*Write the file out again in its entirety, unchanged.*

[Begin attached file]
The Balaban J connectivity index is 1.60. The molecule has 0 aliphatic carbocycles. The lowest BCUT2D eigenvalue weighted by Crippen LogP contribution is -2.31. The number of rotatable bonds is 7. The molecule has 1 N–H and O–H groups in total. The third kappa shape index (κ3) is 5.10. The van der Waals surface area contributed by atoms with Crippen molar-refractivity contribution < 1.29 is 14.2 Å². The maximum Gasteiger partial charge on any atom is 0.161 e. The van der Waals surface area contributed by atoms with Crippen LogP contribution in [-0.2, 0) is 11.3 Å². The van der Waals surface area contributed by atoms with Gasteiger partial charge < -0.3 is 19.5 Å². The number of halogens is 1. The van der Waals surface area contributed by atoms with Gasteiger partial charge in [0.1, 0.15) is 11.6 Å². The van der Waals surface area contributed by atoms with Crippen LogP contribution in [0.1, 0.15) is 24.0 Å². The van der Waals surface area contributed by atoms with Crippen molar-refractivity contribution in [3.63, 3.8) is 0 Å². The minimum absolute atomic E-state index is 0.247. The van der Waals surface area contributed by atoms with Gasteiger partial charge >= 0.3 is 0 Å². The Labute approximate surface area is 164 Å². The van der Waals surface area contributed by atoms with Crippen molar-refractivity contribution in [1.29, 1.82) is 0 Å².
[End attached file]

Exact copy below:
The Balaban J connectivity index is 1.60. The molecule has 0 aliphatic carbocycles. The lowest BCUT2D eigenvalue weighted by Crippen LogP contribution is -2.31. The number of rotatable bonds is 7. The molecule has 1 N–H and O–H groups in total. The third kappa shape index (κ3) is 5.10. The van der Waals surface area contributed by atoms with Crippen molar-refractivity contribution < 1.29 is 14.2 Å². The maximum Gasteiger partial charge on any atom is 0.161 e. The van der Waals surface area contributed by atoms with Crippen LogP contribution in [-0.2, 0) is 11.3 Å². The van der Waals surface area contributed by atoms with Gasteiger partial charge < -0.3 is 19.5 Å². The number of halogens is 1. The van der Waals surface area contributed by atoms with Gasteiger partial charge in [0.1, 0.15) is 11.6 Å². The van der Waals surface area contributed by atoms with Crippen LogP contribution in [0.1, 0.15) is 24.0 Å². The van der Waals surface area contributed by atoms with Crippen molar-refractivity contribution in [3.63, 3.8) is 0 Å². The minimum absolute atomic E-state index is 0.247. The van der Waals surface area contributed by atoms with Gasteiger partial charge >= 0.3 is 0 Å². The Labute approximate surface area is 164 Å². The van der Waals surface area contributed by atoms with Crippen molar-refractivity contribution in [1.29, 1.82) is 0 Å².